By contrast, marketing emphasizes brand over item. Specifically, it aims to create an identification between a service or product and the provider. As extreme examples, Google, McDonalds and Pampers each invest great effort in creating link between their name and their product, search engine, fast food and diapers, respectively. Marketing campaigns generally lack short term incentives to purchase, including low prices, but instead focus on a positive attribute of the product or company. A name-recognition effort can take on a variety of forms, including media adverts, sponsorship, signing, conferences and talking to your neighbors. The sky is the limit but many forms of marketing only involve investing time, not money. However, successful marketing does involve consistent effort as the fruits of marketing are invisible and slow and require multiple exposure. Simply put, it may take makes months or even years to financially profit from the effort even though the name recognition campaign is actually effective. Large companies can afford to conduct measuring surveys to ascertain the actual effectiveness. Most freelancers must have faith, a necessary attribute in all respects for a freelancer. Successful marketing requires long-term, directed action.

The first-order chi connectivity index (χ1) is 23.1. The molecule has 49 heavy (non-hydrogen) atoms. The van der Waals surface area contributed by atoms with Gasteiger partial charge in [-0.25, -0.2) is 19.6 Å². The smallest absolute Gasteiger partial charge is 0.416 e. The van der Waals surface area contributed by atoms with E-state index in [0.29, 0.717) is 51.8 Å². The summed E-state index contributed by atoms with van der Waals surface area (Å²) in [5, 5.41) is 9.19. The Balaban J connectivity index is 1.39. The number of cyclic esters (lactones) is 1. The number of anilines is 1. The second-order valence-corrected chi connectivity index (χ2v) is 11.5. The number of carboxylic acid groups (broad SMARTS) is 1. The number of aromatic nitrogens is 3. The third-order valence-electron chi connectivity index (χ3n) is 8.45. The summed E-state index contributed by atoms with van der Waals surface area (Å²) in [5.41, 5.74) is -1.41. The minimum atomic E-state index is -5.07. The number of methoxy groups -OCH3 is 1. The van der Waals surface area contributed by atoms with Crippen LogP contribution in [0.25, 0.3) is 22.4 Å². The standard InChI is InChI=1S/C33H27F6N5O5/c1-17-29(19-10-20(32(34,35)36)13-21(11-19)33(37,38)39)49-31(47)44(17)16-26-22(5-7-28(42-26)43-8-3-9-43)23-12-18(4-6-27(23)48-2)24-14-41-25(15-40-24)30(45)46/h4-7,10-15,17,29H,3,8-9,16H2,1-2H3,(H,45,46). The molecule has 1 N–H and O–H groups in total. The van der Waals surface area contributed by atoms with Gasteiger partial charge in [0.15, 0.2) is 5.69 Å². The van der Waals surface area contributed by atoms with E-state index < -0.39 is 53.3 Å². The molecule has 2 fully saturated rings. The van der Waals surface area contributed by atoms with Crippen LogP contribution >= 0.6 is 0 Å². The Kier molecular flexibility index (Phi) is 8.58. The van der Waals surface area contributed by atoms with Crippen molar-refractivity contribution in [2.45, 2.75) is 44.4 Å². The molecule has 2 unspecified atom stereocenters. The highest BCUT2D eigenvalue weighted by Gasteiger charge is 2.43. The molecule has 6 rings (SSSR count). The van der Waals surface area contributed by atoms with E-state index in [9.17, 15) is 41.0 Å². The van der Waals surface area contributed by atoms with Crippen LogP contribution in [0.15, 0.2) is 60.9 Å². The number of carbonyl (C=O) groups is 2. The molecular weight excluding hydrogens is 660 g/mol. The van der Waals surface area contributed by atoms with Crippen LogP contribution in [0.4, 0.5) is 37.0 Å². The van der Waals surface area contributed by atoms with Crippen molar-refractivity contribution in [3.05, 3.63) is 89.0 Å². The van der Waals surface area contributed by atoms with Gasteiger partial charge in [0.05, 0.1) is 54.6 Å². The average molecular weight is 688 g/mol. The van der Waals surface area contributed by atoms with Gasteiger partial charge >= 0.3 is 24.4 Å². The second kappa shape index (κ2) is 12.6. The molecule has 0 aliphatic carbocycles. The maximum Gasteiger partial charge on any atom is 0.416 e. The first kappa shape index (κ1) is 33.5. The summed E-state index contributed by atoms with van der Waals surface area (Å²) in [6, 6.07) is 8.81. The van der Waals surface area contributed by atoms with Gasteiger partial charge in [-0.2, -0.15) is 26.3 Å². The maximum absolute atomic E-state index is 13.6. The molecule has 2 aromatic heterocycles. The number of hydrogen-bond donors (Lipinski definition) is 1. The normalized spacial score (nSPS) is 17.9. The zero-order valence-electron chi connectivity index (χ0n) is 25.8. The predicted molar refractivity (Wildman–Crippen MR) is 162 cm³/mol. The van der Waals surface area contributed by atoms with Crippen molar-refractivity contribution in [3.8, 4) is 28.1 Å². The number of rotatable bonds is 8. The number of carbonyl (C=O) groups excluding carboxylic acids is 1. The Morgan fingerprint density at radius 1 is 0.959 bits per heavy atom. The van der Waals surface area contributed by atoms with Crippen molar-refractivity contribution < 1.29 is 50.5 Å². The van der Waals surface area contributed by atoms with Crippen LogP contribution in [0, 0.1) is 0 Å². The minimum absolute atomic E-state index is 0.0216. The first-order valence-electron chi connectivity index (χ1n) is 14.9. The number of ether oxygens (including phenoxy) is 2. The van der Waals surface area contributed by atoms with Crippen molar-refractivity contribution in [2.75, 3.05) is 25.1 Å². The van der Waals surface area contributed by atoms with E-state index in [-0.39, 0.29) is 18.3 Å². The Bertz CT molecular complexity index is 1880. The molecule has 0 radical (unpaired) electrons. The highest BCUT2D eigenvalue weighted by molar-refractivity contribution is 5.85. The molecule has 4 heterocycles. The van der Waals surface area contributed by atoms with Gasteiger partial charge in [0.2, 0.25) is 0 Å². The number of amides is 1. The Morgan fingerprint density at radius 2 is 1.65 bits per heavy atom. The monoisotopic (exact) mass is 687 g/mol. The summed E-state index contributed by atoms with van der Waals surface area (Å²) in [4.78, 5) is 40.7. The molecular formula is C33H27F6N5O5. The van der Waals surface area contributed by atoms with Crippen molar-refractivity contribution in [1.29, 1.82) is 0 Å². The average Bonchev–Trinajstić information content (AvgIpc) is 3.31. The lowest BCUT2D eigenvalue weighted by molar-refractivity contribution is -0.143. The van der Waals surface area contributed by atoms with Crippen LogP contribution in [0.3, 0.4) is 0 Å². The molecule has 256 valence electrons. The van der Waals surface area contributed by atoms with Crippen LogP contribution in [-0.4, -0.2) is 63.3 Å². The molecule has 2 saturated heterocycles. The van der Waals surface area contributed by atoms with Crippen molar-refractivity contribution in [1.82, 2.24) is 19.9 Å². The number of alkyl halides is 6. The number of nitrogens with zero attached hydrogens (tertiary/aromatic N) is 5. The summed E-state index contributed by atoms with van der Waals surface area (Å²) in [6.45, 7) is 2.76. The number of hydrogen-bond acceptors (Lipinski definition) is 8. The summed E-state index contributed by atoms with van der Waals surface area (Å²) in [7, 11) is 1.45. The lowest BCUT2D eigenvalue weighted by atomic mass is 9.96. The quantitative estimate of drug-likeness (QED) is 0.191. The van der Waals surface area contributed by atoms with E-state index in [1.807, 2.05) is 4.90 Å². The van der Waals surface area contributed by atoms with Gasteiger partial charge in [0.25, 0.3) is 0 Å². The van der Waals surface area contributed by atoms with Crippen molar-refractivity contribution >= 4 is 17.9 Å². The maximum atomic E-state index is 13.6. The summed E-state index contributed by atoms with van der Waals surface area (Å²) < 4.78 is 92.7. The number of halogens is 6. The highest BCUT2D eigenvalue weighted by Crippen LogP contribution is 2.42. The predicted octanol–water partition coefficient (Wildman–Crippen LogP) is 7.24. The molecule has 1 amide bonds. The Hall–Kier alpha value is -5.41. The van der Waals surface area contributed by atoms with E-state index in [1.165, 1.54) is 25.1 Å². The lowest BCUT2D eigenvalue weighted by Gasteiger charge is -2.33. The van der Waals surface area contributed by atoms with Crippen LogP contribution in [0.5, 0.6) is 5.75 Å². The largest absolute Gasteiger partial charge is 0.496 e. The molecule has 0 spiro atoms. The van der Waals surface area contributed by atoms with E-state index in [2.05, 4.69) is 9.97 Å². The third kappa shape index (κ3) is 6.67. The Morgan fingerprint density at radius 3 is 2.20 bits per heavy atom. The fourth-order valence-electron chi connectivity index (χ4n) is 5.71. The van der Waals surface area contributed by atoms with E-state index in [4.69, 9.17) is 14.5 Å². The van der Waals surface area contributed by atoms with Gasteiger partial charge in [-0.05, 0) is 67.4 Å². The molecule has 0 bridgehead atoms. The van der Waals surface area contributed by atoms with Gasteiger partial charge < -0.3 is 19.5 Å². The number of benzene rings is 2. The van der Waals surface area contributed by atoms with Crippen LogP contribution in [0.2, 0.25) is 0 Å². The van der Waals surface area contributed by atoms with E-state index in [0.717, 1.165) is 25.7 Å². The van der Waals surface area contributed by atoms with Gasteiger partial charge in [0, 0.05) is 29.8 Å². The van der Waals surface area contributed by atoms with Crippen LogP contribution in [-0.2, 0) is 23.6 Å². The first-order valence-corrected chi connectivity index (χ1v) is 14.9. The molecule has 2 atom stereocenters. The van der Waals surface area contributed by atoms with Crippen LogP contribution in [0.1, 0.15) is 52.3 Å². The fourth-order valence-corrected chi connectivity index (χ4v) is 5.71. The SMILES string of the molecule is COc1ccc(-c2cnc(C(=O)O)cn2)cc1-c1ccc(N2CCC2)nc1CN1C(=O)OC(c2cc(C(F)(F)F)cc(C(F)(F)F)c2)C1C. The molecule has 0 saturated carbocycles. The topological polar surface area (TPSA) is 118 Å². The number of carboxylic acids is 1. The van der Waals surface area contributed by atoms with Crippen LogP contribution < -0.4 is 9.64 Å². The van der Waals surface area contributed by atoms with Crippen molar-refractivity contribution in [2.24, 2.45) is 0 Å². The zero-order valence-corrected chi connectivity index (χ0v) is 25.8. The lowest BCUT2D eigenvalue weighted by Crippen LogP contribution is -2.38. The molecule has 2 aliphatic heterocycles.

Advertising may be appropriate for some freelancers. For example, an accountant or translator specializing in tax form preparation and translation may try to reach companies and individuals in the first quarter of the year as the tax filing deadline creates a time incentive to purchase their service. Likewise, a recently established site designer or immigration document specialist may be willing to sacrifice short-term profit in order to build a portfolio and reputation. Service providers can reasonably provide large discounts if they are especially efficient in their work. Of course, those entrepreneurs finding themselves with no customers can choose to offer especially low prices choosing to prefer low profit to no income. The issue is trying to raise the prices to normal levels later but that is a long-term problem, a luxury for some people. Thus, for entrepreneurs with short-term goals, an advertising campaign may be worthwhile.